by Kat Thornton
The debate over the possibility of a significant bump in the cigarette tax moves to the front burner today. The Idaho Council on Indian Affairs is expected to take up the discussion, which includes a plan to increase the tax on a pack of smokes from 57 cents to $1.25. Such an increase would be expected to generate nearly $50 million, the proposed shortfall for Health and Welfare's Medicaid programs.
Idaho's Native American reservations are not required to uphold the tax but lawmakers are eager to get the tribes on board, because a bump in price could cause a dramatic disparity between the price of cigarettes sold on and off reservations.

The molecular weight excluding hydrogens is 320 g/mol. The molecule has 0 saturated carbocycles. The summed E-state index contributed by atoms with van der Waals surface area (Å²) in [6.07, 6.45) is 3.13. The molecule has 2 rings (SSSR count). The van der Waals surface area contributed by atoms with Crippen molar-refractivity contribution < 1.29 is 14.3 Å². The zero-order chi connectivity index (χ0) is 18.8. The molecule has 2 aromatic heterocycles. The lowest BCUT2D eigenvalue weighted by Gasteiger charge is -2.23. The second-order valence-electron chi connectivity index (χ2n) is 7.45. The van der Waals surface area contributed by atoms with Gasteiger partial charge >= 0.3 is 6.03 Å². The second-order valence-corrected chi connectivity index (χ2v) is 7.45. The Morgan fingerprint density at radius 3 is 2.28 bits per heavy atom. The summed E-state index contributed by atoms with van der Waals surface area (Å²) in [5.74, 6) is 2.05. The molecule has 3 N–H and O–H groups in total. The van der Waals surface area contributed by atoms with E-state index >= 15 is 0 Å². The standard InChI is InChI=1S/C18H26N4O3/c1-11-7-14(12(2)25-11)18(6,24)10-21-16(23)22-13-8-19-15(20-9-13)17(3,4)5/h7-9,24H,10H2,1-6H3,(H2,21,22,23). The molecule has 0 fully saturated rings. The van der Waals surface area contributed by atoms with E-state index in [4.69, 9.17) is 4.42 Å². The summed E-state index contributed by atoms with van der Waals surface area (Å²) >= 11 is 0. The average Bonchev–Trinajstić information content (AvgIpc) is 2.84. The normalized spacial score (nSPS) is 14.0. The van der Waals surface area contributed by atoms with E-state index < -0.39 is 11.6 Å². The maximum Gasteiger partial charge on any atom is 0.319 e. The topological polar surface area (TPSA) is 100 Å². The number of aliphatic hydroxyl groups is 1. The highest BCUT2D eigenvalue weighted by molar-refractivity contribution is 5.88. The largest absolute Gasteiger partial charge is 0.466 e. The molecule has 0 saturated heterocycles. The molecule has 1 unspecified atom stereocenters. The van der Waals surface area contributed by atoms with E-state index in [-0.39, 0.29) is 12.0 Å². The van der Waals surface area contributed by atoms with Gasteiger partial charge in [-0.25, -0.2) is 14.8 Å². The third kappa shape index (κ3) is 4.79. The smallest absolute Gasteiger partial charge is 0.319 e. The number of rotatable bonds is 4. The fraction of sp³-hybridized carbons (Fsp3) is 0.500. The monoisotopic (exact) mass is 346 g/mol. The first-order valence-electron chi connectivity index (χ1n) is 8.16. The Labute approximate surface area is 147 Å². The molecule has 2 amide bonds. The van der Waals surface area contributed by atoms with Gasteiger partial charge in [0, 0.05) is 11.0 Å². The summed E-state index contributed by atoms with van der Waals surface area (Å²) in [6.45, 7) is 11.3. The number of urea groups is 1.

According to the American Lung Association, Idaho's current cigarette tax generates approximately $47 million in revenue.
So why wouldn't a
73-cent 68-cent bump raise more than $50 million? Because the increase is also expected to cut down the amount of cigarettes sold in Idaho.
CORRECTION: The above revenue figure of $47 million is from fiscal year 2008. In fiscal year 2010, Idaho's current cigarette tax rate of 57 cents per pack generated $39.7.
According to the American Lung Association: "a $1.25 increase would bring in an additional $48.2 million in revenue, with an added $2.9 million generated by a proposed tax increase on all other tobacco products, even accounting for an expected reduction smoking rates, particularly among youth."